ARIZONA CITY — The Toltec School District board has a vacant seat to fill following the sudden resignation of one of its members.
During its monthly board meeting, Toltec School District Superintendent Denise Rogers recognized Matthew Rice for his time on the governing board.
Rice resigned from the board due to health-related issues after serving for two years.
“He has had some pretty serious health issues lately, which has interfered with his ability to work and fulfill other obligations,” Rogers said. “Due to this, we were not taken by surprise. We continue to pray for his health to be fully restored.”
Pinal County School Superintendent Jill Broussard will select a candidate to fill the open seat until December 2020.
During the meeting, Rogers also announced that the district received nearly a $92,000 National School Lunch Program equipment grant. With the money, Arizona City Elementary School will receive two convection ovens for the cafeteria’s kitchen and Toltec Elementary will also receive two ovens along with a walk-in cooler and two walk-in freezers.
The district is also expecting to receive a new bus from the recent Volkswagen settlement next month. In addition to the new bus that was already granted, the district applied for another one after Pinal County received eight additional buses.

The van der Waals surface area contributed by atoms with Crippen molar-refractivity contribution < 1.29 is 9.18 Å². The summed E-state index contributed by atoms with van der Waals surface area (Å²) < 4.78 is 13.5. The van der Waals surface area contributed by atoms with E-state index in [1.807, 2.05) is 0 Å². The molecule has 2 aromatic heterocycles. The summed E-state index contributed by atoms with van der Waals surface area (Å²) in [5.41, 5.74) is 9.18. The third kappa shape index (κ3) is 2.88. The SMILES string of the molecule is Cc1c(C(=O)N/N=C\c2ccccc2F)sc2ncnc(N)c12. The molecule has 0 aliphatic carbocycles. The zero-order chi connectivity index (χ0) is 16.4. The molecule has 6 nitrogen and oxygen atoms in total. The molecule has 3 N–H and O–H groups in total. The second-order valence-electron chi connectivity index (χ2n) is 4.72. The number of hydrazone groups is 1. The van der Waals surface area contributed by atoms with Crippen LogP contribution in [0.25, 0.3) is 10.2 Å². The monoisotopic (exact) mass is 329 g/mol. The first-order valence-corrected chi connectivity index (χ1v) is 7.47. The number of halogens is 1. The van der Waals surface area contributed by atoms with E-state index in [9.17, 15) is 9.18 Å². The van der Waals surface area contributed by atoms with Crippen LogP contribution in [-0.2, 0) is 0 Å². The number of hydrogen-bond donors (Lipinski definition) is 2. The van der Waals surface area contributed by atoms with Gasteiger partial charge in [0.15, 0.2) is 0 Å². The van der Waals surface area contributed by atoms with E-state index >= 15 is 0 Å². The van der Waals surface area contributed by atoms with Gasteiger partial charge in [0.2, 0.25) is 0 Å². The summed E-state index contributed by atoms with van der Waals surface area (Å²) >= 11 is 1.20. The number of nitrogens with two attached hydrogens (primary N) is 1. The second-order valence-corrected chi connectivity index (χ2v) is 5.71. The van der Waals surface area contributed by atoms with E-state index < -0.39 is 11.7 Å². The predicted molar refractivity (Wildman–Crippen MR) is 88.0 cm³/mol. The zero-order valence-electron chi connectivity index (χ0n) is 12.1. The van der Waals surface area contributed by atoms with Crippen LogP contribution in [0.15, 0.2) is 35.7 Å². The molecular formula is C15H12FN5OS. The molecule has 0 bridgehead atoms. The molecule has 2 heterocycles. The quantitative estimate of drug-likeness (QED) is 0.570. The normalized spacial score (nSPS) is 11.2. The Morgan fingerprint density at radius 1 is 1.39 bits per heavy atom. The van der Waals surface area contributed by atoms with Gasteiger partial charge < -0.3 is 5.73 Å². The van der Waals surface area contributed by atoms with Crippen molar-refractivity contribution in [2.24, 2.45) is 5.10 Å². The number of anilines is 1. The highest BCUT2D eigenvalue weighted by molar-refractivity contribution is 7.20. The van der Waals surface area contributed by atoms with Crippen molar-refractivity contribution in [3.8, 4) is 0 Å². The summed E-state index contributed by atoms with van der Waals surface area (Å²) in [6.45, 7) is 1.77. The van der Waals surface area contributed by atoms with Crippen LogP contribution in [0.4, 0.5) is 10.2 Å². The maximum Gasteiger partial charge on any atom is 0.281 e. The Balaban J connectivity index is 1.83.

The board also reviewed a bus expansion service, which was approved in June.
According to the open enrollment reports from both schools, Arizona City Elementary has 105 students from the Toltec Elementary School boundary and Toltec Elementary has 35 students from the Arizona City Elementary School boundary.
Of the 105 students at Arizona City Elementary, 40 use the bus-expansion service.
“We may be spending more money than we were spending before on transportation, but we’re still spending less than average across the state,” board President Dennis Callahan said. “Compared to other districts, we’re spending less per student than other districts do on transportation.”
The board discussed the possibility of reducing its instructional time for seventh- and eighth-graders. The school district is currently looking at options to cut back to 1,080 instructional hours, which would be 190 hours over the 890 that Senate Bill 1022 would require if passed.
Rogers presented the board with the idea of having the two schools run on different times. One school would go from 7:30 a.m. to 3 p.m., and the other one would start at 8:15 a.m. and end at 3:45 p.m.
The board approved adding a full-time paraprofessional position to assist in a fourth- and fifth-grade combination class and two fifth-grade classes for the remainder of the school year.